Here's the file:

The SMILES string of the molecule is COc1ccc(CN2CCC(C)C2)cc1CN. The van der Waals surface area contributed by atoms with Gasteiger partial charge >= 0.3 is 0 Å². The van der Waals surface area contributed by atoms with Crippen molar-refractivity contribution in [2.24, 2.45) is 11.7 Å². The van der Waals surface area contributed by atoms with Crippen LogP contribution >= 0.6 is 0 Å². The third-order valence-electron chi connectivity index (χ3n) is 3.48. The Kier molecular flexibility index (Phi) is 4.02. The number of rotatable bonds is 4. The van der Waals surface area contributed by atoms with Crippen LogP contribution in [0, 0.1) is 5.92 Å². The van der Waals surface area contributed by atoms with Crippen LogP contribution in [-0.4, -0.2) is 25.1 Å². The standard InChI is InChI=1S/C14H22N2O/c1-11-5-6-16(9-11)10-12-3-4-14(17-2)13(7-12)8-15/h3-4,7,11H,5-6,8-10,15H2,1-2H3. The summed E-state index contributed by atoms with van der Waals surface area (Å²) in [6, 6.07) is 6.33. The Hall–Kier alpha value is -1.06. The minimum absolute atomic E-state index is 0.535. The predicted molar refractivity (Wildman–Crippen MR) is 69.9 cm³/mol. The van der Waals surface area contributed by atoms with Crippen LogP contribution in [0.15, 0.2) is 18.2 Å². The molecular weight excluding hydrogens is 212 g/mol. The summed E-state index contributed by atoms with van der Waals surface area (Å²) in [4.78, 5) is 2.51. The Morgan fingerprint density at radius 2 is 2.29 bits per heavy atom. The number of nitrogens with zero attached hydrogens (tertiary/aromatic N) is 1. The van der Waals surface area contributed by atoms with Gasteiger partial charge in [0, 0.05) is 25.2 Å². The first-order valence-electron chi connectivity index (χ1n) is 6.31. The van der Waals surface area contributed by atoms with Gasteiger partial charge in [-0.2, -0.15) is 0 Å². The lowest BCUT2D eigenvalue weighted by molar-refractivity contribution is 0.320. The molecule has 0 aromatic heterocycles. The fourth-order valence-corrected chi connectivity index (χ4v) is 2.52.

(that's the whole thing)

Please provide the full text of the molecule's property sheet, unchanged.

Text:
The SMILES string of the molecule is COc1ccc(CN2CCC(C)C2)cc1CN. The van der Waals surface area contributed by atoms with Gasteiger partial charge >= 0.3 is 0 Å². The van der Waals surface area contributed by atoms with Crippen molar-refractivity contribution in [2.24, 2.45) is 11.7 Å². The van der Waals surface area contributed by atoms with Crippen LogP contribution >= 0.6 is 0 Å². The third-order valence-electron chi connectivity index (χ3n) is 3.48. The Kier molecular flexibility index (Phi) is 4.02. The number of rotatable bonds is 4. The van der Waals surface area contributed by atoms with Crippen LogP contribution in [0, 0.1) is 5.92 Å². The van der Waals surface area contributed by atoms with Crippen LogP contribution in [-0.4, -0.2) is 25.1 Å². The standard InChI is InChI=1S/C14H22N2O/c1-11-5-6-16(9-11)10-12-3-4-14(17-2)13(7-12)8-15/h3-4,7,11H,5-6,8-10,15H2,1-2H3. The summed E-state index contributed by atoms with van der Waals surface area (Å²) in [6, 6.07) is 6.33. The Hall–Kier alpha value is -1.06. The minimum absolute atomic E-state index is 0.535. The predicted molar refractivity (Wildman–Crippen MR) is 69.9 cm³/mol. The van der Waals surface area contributed by atoms with Crippen LogP contribution in [0.15, 0.2) is 18.2 Å². The molecular weight excluding hydrogens is 212 g/mol. The summed E-state index contributed by atoms with van der Waals surface area (Å²) in [4.78, 5) is 2.51. The Morgan fingerprint density at radius 2 is 2.29 bits per heavy atom. The number of nitrogens with zero attached hydrogens (tertiary/aromatic N) is 1. The van der Waals surface area contributed by atoms with Gasteiger partial charge in [0, 0.05) is 25.2 Å². The first-order valence-electron chi connectivity index (χ1n) is 6.31. The van der Waals surface area contributed by atoms with Gasteiger partial charge in [-0.2, -0.15) is 0 Å². The lowest BCUT2D eigenvalue weighted by molar-refractivity contribution is 0.320. The molecule has 0 aromatic heterocycles. The fourth-order valence-corrected chi connectivity index (χ4v) is 2.52.